I come by my gardening and preserving love honestly. My approach is organic as possible with some Miracle Gro or compost tea on the side. I have a background in chemistry and education which translates well to the fine details of gardening and canning.
I am the child of two hippies and the grandchild of hardworking average people. My mom’s family were steelworkers and military and her family owns a seven acre farm in western Pennsylvania. They grew everything from black walnuts to concord grapes and carrots. My dad’s family worked the railroad and did the military thing as well. They lived in a small town and although I don’t ever remember a garden, I know they had one as well as aunts in the country with a farm and ponies. I have a childhood full of memories of eating raspberries over ice cream and carrots rinsed off with the hose. Fresh eggs from the Amish, cheese and meat from the butcher and bread from the bakery…
…once we moved to Maine and rented a house and were able to make a garden we did. The first year the tomatoes grew seven feet high and didn’t ripen til I was already off at college. But I persevered and managed to grow tomatoes, corn, cucumbers and radishes with reasonable success. After I got married I was able to dedicate some serious effort to a garden and had a nice mostly sunny area to garden in. While clay soil isn’t great we worked in enough added organic matter to create reasonable soil and grew melons, corn, peas, beans, squash, broccoli, radishes, carrots, tomatoes and cucumbers. We moved from there to a winter rental and then into an apartment. We lived on the river, with a smallish yard and perennial garden put in the summer of 2010 with the blessing of our landlord. Almost all the gardening we did for edibles were in containers which has its own unique issues. It does help with issues like neighbor’s cats and dogs defecating and urinating on the flower beds and anywhere they please. Without a hose we did a lot of water hauling to keep up with the needs of our plants. We had a pump to get water from the river but it broke close to the end of the summer.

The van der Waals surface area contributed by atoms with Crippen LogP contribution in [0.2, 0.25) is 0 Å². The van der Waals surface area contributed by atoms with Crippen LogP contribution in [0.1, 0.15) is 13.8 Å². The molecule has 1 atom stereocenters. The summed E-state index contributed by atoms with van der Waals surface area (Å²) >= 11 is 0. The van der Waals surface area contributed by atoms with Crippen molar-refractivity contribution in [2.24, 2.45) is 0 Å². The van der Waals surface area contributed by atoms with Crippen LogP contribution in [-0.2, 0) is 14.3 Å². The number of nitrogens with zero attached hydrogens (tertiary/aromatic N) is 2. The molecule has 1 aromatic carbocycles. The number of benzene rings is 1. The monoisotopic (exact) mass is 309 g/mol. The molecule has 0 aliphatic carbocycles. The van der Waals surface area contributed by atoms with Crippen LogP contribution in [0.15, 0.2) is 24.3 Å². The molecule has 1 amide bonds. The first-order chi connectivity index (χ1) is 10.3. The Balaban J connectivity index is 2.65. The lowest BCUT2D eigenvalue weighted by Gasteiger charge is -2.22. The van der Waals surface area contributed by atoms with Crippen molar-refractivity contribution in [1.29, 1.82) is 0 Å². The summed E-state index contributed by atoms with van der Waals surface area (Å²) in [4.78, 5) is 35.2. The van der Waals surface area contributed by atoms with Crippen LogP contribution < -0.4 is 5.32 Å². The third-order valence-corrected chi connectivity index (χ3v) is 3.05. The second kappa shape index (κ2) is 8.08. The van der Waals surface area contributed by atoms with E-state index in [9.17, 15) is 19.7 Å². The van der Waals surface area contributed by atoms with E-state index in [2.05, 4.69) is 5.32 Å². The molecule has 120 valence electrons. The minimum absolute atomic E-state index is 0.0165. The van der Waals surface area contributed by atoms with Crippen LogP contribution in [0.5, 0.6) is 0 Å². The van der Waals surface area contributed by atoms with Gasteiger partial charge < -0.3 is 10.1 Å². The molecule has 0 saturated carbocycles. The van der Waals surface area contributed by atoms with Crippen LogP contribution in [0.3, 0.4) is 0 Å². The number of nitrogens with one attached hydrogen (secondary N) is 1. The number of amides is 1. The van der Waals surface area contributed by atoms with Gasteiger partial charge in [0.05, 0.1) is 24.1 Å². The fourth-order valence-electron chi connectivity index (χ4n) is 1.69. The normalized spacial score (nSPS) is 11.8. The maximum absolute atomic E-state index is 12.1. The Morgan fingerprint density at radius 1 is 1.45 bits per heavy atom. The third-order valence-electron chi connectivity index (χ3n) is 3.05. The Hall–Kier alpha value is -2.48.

When the apartment building got foreclosed on (be wary of business partners and always checkup they are doing their job-aka paying your mortgage) we moved into another winter rental where we didn’t garden at all. When that was up we moved in with the husband’s mom and stepdad for a bit while we managed to track down a property and convince the bank to give us a mortgage to purchase it.
At just over an acre, with most of it on an incline, its not the prettiest piece of land. But its all ours. Finding enough light to grow stuff has been problematic and after two years trying a spot for the garden it is being relocated to the orchard (for now). Once we get the money or find a barter for tree removal we will be able to move it again to a good place. We have a small orchard and berry garden and some chickens. We have added a few more trees and berry bushes each year, with the help of my permaculture plant swaps I’ve added some fun berries you don’t usually buy at the store. And we are well on our way to making a mini-homestead.